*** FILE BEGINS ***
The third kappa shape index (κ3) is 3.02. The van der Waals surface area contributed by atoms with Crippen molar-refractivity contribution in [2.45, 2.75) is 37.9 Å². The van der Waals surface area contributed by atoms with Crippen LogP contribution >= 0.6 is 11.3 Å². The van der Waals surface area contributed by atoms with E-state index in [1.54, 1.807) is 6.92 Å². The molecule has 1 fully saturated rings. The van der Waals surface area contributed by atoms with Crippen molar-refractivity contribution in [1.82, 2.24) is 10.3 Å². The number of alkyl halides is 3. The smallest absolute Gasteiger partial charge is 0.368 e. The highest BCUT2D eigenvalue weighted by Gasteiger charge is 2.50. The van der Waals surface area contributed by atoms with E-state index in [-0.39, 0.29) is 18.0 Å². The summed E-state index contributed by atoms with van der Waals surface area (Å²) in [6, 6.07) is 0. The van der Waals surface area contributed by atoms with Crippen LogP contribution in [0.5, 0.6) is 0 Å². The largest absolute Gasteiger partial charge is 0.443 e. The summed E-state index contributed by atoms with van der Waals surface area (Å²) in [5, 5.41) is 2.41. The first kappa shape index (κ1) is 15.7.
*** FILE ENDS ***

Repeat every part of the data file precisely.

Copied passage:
The third kappa shape index (κ3) is 3.02. The van der Waals surface area contributed by atoms with Crippen molar-refractivity contribution in [2.45, 2.75) is 37.9 Å². The van der Waals surface area contributed by atoms with Crippen LogP contribution >= 0.6 is 11.3 Å². The van der Waals surface area contributed by atoms with E-state index in [1.54, 1.807) is 6.92 Å². The molecule has 1 fully saturated rings. The van der Waals surface area contributed by atoms with Crippen molar-refractivity contribution in [1.82, 2.24) is 10.3 Å². The number of alkyl halides is 3. The smallest absolute Gasteiger partial charge is 0.368 e. The highest BCUT2D eigenvalue weighted by Gasteiger charge is 2.50. The van der Waals surface area contributed by atoms with E-state index in [-0.39, 0.29) is 18.0 Å². The summed E-state index contributed by atoms with van der Waals surface area (Å²) in [6, 6.07) is 0. The van der Waals surface area contributed by atoms with Crippen LogP contribution in [0.5, 0.6) is 0 Å². The largest absolute Gasteiger partial charge is 0.443 e. The summed E-state index contributed by atoms with van der Waals surface area (Å²) in [5, 5.41) is 2.41. The first kappa shape index (κ1) is 15.7.